3. Then, still continuing to tap, shift your attention into your hand. Feel the sensations in the hand and fingers as they move, holding the pen, tapping the cup. Put your attention as fully into your hand as you can. Spend another 15-20 seconds here.
4. Now we'll go the other way - continuing to tap, shift your attention back into the pen. Again, spend 15-20 seconds here.
5. Finally, shift your attention back into the cup again, and spend another 15-20 seconds here.
This simple exercise illustrates how we can shift our reference frame very quickly and easily, almost effortlessly changing what is transparent and what is opaque in each moment. We started out with the cup opaque, and the pen and fingers transparent; then we made the pen opaque (and largely forgot about the cup); then we made the fingers opaque (and largely forgot about the pen); and then we went back the other way again.
What does all this have to do with meditation and insight?
We see the world through a particular conceptual frame, based around the idea of duality. I see myself as a separate individual, living my own life, with the rest of the world 'out there' and generally not terribly in line with how I want it to be. And we've seen the world this way for so long that it's become completely transparent to us - it's simply obvious, natural, just how the world is.
Except it isn't. It turns out that this is a form of self-limiting constraint that our minds are imposing on our experience in order to help us navigate it, based on an over-emphasis of the mind's powerful ability to divide and compare. And what meditation is intended to do is to help us make this self-limiting constraint opaque, and then move beyond it and its many drawbacks (suffering, isolation, alienation, feelings of inadequacy and insufficiency... the list goes on).
We can take a couple of different approaches to try to bring about this shift. Our starting perspective is the conventional one - I'm an entity in my own right, you're a different entity in your own right, and so on. From there, we can either 'go small' or 'go large' in our attempts to break out of our self-limiting prison.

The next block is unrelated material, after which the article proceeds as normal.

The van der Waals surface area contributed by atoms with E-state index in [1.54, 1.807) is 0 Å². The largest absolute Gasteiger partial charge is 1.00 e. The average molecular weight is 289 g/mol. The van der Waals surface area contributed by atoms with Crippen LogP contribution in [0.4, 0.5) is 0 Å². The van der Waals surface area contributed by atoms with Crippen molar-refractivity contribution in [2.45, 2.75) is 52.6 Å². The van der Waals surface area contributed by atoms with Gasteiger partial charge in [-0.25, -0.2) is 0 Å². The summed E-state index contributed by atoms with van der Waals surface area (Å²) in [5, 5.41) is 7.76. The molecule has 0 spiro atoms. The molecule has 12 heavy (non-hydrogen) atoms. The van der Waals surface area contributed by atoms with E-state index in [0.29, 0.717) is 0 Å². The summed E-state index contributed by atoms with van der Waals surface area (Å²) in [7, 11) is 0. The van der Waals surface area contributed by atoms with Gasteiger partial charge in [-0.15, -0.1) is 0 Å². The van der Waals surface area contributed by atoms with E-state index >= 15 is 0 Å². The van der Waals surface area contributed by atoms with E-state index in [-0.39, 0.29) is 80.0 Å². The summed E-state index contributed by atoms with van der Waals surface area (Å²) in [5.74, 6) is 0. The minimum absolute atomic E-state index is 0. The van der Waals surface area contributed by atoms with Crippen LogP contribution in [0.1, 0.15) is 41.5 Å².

To 'go small', we can use what some teachers call the 'event perspective' approach, where we look at the phenomena that come and go in our experience in more and more detail. For example, we could work with the sensations of the breath in the deconstructive way I described in a previous article. As we dive further and further into the micro-sensations of the breath, moment to moment, we arrive at a seething flux of phenomena, constantly in motion, nothing fixed, solid or ultimately reliable, and nothing which we can honestly call 'me' or 'mine' - simply a field of rapidly changing sensations. And if we can get down there deeply and clearly enough, we may see our minds constructing the usual 'entities' that we experience out of that sea of ever-changing phenomena, and know clearly that the usual perspective of duality is not 'just how things are', but is simply the mind's projection.
To 'go large', we can use the 'mind perspective' instead, where we look at that which is aware of all events. In the cup experiment, we shifted our transparency/opacity up and down the hand, the pen and the cup - this approach is asking us to shift back one step further beyond the hand, to that which is aware of the hand - the source of all experience, the ground of being. The mind itself must become opaque. To do this, we might use a practice like Silent Illumination. As our practice deepens, and we settle into mental and physical stillness, our minds naturally begin to let go of self-imposed concepts and boundaries, and we naturally shift into unification, oneness and finally the ultimate stillness and clarity of the Buddha Nature itself. (Instructions for several approaches to mind perspective practices can be found in a previous article.)
This is the promise of the world's great contemplative and spiritual traditions - that we can come to see through our implicit, self-limiting constraints, and arrive at a totally different relationship with the world, one which is more useful (and in a deep sense truer) than the conventional perspective.
So what are you waiting for?
(Parts of this article were inspired by John Vervaeke's lecture series, Awakening From The Meaning Crisis.)
Matt teaches early Buddhist and Zen meditation practices for the benefit of all. May you be happy!